This post is the fruit of discussions in the Americans in France group on Facebook and lunch with Victoria. Victoria has an excellent blog, The Franco-American Flophouse. We met and became good friends about 5 years ago. She's shuttling back and forth between France and Japan and has gone back to university for a degree in international migration. It's a subject we always talked about from the first time we met.
Now, back to that Facebook group. It's made up of mostly Americans, as its name indicates. It seems to me that most of the participants are fairly recent arrivals. The questions are about obtaining and renewing visas, getting student status, finding some kind of work. There is also a core of very long-term residents who are always answering questions. I'm one of those.
Discussions often turn to food and other comfort items one misses from home or where to find this or that. The other day, I put up the link to the Costco website because the first store in France is due to open in June. It was just information. It turned out to be a can of worms. Most people seemed to like that I posted it, but among the ones who chose to comment, there was a lot of negativity. They see the arrival of Costco as importation of the worst of American consumerism, American products and so on. We have to be French, buy French, shop in an idealized, French movie set.
I don't want to discuss Costco, other than to say I'm fine with seeing it arrive in France. What bothered me in the comments was the attitude of some of my fellow immigrants. They were taking such a superior stance. More French than the French. Got to save French from rampant, evil Americanism. My examples relate to Americans, but you see the same thing among the British, and quite frankly, among other immigrant groups.
This is what Victoria and I spoke about over lunch. She thinks it might be a class thing and she can explain it better. There are the wealthier expats, who are abroad on a company contract and who will return home. In many cases, the trailing spouse can't get a work visa and seeks the company of fellow trailing spouses. Their children get to go to the expensive international schools. Then, there are those who came on their own, married a local, and need to integrate into the local culture. They don't have the money to live the movie-depicted elegant life of an expat. They even consider the term expat derogatory. Yet, if they come from an OECD country, they might not want to call themselves immigrants, either. That's a whole other discussion.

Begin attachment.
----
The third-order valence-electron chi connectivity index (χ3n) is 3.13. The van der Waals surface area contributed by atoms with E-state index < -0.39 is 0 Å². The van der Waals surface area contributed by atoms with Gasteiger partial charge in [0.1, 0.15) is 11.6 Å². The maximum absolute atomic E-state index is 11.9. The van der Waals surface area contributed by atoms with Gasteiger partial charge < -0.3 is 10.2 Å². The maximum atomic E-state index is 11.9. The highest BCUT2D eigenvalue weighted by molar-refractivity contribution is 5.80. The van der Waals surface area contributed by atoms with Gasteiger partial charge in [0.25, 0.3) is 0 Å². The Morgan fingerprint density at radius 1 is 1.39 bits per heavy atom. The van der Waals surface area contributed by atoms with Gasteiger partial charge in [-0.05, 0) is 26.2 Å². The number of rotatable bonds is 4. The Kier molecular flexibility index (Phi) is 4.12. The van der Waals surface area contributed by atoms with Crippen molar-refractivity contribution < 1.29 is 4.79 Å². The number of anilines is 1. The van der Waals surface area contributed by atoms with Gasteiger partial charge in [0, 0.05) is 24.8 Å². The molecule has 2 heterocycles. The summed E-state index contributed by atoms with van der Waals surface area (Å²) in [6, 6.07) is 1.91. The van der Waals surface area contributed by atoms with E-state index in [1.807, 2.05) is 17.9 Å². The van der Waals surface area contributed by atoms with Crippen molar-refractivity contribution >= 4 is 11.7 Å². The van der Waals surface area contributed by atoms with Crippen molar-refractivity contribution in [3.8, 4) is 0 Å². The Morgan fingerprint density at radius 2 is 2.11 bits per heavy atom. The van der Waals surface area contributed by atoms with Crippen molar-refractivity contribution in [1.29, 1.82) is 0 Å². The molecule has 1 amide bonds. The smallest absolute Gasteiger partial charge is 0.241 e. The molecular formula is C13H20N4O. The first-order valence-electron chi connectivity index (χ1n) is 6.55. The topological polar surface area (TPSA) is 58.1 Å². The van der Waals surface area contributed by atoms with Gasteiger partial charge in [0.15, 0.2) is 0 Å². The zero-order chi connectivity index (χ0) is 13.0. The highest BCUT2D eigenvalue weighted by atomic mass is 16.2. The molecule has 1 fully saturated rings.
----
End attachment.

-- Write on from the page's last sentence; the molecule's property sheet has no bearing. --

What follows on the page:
My question is "What's with the attitude?"
I first came to France 47 years ago. I've lived here, permanently, since January 1972. I'm French. I feel perfectly well integrated until someone points out that I still have a pretty little accent. France has changed dramatically since I arrived. More women work. Little shops -- the butcher, the charcutier-traiteur, the cheese shop, the fish monger -- have disappeared. There is still the market, with those stalls, but fewer stalls. I like to knit and sew, but fabric stores have all but disappeared and so have notions. Yes, I get nostalgic for the time I could walk into Nogent and find whatever I was looking for, and now I might have to schlep into Paris or troll the Internet. I take these changes as societal changes that would have happened anyway. Look at the changes in society from 1900 to 1947, the same time period -- or any other 47 year span. Another friend who writes about us with great humor is Harriet Welty Rochefort.